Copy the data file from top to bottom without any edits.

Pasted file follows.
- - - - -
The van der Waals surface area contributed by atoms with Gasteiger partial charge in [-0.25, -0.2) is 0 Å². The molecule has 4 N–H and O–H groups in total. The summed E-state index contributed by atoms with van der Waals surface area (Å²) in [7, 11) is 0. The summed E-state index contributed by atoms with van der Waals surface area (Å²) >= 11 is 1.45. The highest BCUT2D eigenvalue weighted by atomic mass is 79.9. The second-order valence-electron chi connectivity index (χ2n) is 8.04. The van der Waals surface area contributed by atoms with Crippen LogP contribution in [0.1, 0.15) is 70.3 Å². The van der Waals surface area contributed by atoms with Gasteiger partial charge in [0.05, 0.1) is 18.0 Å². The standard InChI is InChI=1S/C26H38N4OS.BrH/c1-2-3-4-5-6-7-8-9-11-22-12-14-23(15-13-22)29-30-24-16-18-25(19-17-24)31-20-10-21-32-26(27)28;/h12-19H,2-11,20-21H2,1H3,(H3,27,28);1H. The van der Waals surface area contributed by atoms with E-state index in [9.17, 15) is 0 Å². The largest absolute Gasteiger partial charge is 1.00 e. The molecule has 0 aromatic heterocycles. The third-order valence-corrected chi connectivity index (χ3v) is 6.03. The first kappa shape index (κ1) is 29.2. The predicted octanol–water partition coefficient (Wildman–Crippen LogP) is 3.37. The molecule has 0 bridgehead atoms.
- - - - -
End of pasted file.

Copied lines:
The van der Waals surface area contributed by atoms with Gasteiger partial charge in [-0.25, -0.2) is 0 Å². The molecule has 4 N–H and O–H groups in total. The summed E-state index contributed by atoms with van der Waals surface area (Å²) in [7, 11) is 0. The summed E-state index contributed by atoms with van der Waals surface area (Å²) >= 11 is 1.45. The highest BCUT2D eigenvalue weighted by atomic mass is 79.9. The second-order valence-electron chi connectivity index (χ2n) is 8.04. The van der Waals surface area contributed by atoms with Crippen LogP contribution in [0.1, 0.15) is 70.3 Å². The van der Waals surface area contributed by atoms with Gasteiger partial charge in [0.05, 0.1) is 18.0 Å². The standard InChI is InChI=1S/C26H38N4OS.BrH/c1-2-3-4-5-6-7-8-9-11-22-12-14-23(15-13-22)29-30-24-16-18-25(19-17-24)31-20-10-21-32-26(27)28;/h12-19H,2-11,20-21H2,1H3,(H3,27,28);1H. The van der Waals surface area contributed by atoms with E-state index in [9.17, 15) is 0 Å². The largest absolute Gasteiger partial charge is 1.00 e. The molecule has 0 aromatic heterocycles. The third-order valence-corrected chi connectivity index (χ3v) is 6.03. The first kappa shape index (κ1) is 29.2. The predicted octanol–water partition coefficient (Wildman–Crippen LogP) is 3.37. The molecule has 0 bridgehead atoms.